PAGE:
Throughout Akhil’s illness, he contemplated not receiving nutrition (formula through his feeding tube) and I was always the one to remind him of all the things in life that brought him joy that he would be missing out on. I would encourage him to think carefully about his decision at those times. I hated the idea of him choosing to die when there was still life to be lived and enjoyed. According to what he said today, there was no more joy for him. I asked him if he was ready to stop eating and drinking (receiving formula and water through his feeding tube) and he opened his eyes to indicate “yes”. We sat in silence for a few moments each of us contemplating what was about to happen. He raised his eyebrows a couple of times letting me know he wanted to spell something. I went through the letter chart so he could indicate what he was spelling. “F-O-R-M-…” “Formula?”, I asked incredulously? He indicated “yes”. I asked him if he meant he wanted formula and he indicated he did. I said, “We just talked about this, didn’t we?” wanting to be sure I understood, and he indicated, “yes”. I went and got a can of formula from the closet. I gave it to him wondering if he wanted to feel that satisfaction of a full stomach one last time.
August 17, 2018
Today is my birthday. It is just another day. When I got out of bed, Akhil was awake so I asked him if he wanted formula. “No” he closed his eyes. I asked him if he wanted me to tell Rose, his caregiver that day, that he did not want formula and he opened his eyes to let me know that, yes, he did. In a way, I feel like that was his ultimate birthday gift to me. He is willing to sacrifice his life for mine.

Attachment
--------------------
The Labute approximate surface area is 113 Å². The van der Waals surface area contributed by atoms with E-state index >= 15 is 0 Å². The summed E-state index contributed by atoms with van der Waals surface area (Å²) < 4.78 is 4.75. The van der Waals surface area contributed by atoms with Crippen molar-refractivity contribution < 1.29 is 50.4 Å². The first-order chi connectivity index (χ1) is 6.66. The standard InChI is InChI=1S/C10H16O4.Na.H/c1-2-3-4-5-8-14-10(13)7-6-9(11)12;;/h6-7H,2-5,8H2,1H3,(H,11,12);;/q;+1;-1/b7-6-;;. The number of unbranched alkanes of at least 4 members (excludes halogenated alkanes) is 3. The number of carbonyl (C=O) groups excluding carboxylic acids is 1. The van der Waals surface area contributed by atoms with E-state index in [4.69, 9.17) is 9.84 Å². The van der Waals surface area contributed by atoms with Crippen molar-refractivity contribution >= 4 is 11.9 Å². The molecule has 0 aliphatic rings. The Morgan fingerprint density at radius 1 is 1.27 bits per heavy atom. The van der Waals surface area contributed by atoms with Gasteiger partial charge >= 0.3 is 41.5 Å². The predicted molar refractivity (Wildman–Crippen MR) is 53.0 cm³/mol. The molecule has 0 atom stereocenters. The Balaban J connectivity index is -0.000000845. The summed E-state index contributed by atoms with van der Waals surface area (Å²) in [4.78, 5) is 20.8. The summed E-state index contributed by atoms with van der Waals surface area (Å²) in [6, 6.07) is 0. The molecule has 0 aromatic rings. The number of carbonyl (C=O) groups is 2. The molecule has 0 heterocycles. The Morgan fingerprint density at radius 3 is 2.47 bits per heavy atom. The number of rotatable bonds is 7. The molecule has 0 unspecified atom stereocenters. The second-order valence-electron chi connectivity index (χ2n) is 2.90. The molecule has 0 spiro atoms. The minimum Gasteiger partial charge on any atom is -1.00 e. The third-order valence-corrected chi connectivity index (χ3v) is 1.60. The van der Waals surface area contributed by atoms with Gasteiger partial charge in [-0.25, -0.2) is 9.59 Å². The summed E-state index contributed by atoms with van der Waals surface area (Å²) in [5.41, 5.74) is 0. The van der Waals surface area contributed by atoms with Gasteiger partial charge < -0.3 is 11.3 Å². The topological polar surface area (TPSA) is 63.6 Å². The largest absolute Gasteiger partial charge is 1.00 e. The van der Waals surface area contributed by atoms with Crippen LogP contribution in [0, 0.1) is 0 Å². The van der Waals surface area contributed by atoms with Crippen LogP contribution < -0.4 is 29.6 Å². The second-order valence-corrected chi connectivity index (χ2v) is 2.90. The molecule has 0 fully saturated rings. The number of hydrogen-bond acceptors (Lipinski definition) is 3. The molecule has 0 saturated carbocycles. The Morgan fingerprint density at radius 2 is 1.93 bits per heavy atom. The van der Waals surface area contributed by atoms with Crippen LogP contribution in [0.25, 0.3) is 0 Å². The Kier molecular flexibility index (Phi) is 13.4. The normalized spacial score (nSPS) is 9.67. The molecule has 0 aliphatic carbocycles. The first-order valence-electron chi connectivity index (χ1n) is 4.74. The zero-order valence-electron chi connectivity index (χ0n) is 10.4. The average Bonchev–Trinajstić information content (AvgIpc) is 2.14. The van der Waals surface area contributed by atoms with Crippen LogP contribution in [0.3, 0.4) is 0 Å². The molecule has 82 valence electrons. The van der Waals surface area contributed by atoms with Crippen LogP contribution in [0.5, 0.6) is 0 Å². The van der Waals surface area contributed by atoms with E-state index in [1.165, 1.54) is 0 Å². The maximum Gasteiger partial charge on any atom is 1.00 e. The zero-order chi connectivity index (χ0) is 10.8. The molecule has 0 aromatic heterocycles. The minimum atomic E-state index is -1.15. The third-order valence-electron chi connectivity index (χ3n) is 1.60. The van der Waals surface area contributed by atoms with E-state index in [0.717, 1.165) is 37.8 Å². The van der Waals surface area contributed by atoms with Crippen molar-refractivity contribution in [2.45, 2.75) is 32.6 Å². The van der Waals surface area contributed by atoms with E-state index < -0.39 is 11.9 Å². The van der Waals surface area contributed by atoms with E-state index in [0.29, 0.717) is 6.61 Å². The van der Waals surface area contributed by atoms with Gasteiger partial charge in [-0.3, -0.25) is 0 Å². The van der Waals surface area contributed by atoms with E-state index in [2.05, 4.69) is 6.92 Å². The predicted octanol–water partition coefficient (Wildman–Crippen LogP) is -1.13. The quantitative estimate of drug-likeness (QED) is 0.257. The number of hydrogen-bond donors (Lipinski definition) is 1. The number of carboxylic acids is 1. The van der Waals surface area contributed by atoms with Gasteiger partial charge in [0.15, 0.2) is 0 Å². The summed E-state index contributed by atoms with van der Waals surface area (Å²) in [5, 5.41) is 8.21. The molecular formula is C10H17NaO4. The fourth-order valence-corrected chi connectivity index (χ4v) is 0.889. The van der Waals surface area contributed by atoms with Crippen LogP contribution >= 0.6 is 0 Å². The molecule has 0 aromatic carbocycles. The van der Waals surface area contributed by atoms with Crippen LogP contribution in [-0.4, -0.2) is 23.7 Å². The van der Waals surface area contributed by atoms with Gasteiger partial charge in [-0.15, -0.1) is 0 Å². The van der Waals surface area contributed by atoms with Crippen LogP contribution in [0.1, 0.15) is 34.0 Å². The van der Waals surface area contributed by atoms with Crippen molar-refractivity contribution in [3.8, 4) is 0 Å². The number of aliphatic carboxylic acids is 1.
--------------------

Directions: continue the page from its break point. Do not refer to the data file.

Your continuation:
August 31, 2018
It has been fourteen days since Akhil decided to stop receiving formula and water through his feeding tube. We have asked him periodically to confirm that he still did not want to receive nutrition. On one occasion, he asked me for more water. After one syringe, about two ounces, I asked if he wanted more and he responded, “no”. He is just skin and bones. I can count his ribs. The arms that were once muscular and could hold me are as delicate as sparrow’s wings. The skin hangs on legs that used to carry Akhil on endless adventures.
The hospice nurse came for her regular visit and said she thinks Akhil is dying. More so than usual. (Sorry, humor is definitely the coping mechanism in our house.) We removed his AVAP mask to see if he was breathing on his own. It took about a minute for him to breathe. Even then, his breaths were almost imperceptible; his chest and stomach did not move. The only motion was a slight flaring of his nostrils. The nurse could not find a pulse or get a blood pressure.
I called all the girls. Ashley and Jordan are on their way home. Corinne was able to video call us and tell Akhil she loves him.
Even though I knew this was coming, I feel like I am plummeting into a black hole – a place so dense that nothing escapes it. My chest tightens and tears well up in my eyes. I wonder if Akhil feels the same way, like he is slipping into an abyss. That is an interesting picture - the two of us falling backwards into opposing black holes reaching out to one another unable to stay connected as we slide in opposite directions. Undoubtedly, we both are feeling a bit of fear as we realize our separation is about to be complete; each of us acknowledging that we are about to enter the unknown.